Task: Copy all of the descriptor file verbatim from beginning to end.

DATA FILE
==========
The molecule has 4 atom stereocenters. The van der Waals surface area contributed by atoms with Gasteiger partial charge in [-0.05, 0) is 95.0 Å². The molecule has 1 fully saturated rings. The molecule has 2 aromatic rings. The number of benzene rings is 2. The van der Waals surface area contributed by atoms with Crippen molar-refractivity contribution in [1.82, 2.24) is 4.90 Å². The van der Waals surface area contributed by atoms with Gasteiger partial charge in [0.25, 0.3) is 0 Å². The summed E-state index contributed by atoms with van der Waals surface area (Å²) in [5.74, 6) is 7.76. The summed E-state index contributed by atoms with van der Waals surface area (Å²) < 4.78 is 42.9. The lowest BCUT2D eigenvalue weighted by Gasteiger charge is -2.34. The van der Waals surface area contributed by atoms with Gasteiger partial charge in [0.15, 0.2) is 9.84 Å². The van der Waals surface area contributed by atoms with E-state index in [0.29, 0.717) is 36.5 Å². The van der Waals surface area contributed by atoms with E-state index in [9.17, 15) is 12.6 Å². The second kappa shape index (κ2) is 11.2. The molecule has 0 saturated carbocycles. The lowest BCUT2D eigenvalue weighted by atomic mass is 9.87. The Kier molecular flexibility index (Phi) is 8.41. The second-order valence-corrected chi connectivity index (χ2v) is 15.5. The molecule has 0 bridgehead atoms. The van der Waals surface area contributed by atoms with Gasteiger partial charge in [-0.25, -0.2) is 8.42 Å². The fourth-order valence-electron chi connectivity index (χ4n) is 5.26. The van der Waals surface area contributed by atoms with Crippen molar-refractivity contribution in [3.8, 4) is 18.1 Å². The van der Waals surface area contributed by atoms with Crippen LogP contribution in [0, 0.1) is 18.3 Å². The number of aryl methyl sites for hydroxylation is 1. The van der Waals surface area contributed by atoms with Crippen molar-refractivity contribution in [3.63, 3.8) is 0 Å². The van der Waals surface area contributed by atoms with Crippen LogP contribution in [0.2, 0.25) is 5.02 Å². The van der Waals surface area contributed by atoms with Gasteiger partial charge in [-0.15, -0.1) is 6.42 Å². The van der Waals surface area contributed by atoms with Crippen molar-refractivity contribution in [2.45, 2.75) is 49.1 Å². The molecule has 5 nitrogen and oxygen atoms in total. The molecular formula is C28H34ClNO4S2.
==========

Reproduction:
The molecule has 4 atom stereocenters. The van der Waals surface area contributed by atoms with Gasteiger partial charge in [-0.05, 0) is 95.0 Å². The molecule has 1 fully saturated rings. The molecule has 2 aromatic rings. The number of benzene rings is 2. The van der Waals surface area contributed by atoms with Crippen molar-refractivity contribution in [1.82, 2.24) is 4.90 Å². The van der Waals surface area contributed by atoms with Gasteiger partial charge in [0.25, 0.3) is 0 Å². The summed E-state index contributed by atoms with van der Waals surface area (Å²) in [5.74, 6) is 7.76. The summed E-state index contributed by atoms with van der Waals surface area (Å²) < 4.78 is 42.9. The lowest BCUT2D eigenvalue weighted by Gasteiger charge is -2.34. The van der Waals surface area contributed by atoms with Gasteiger partial charge in [0.15, 0.2) is 9.84 Å². The van der Waals surface area contributed by atoms with E-state index in [0.29, 0.717) is 36.5 Å². The van der Waals surface area contributed by atoms with E-state index in [9.17, 15) is 12.6 Å². The second kappa shape index (κ2) is 11.2. The molecule has 0 saturated carbocycles. The lowest BCUT2D eigenvalue weighted by atomic mass is 9.87. The Kier molecular flexibility index (Phi) is 8.41. The second-order valence-corrected chi connectivity index (χ2v) is 15.5. The molecule has 0 bridgehead atoms. The van der Waals surface area contributed by atoms with Gasteiger partial charge in [-0.25, -0.2) is 8.42 Å². The fourth-order valence-electron chi connectivity index (χ4n) is 5.26. The van der Waals surface area contributed by atoms with Crippen molar-refractivity contribution in [3.8, 4) is 18.1 Å². The van der Waals surface area contributed by atoms with Crippen LogP contribution in [0, 0.1) is 18.3 Å². The number of aryl methyl sites for hydroxylation is 1. The van der Waals surface area contributed by atoms with Crippen molar-refractivity contribution in [3.63, 3.8) is 0 Å². The van der Waals surface area contributed by atoms with Crippen LogP contribution in [0.2, 0.25) is 5.02 Å². The van der Waals surface area contributed by atoms with Gasteiger partial charge in [-0.15, -0.1) is 6.42 Å². The van der Waals surface area contributed by atoms with Crippen molar-refractivity contribution in [2.45, 2.75) is 49.1 Å². The molecule has 5 nitrogen and oxygen atoms in total. The molecular formula is C28H34ClNO4S2.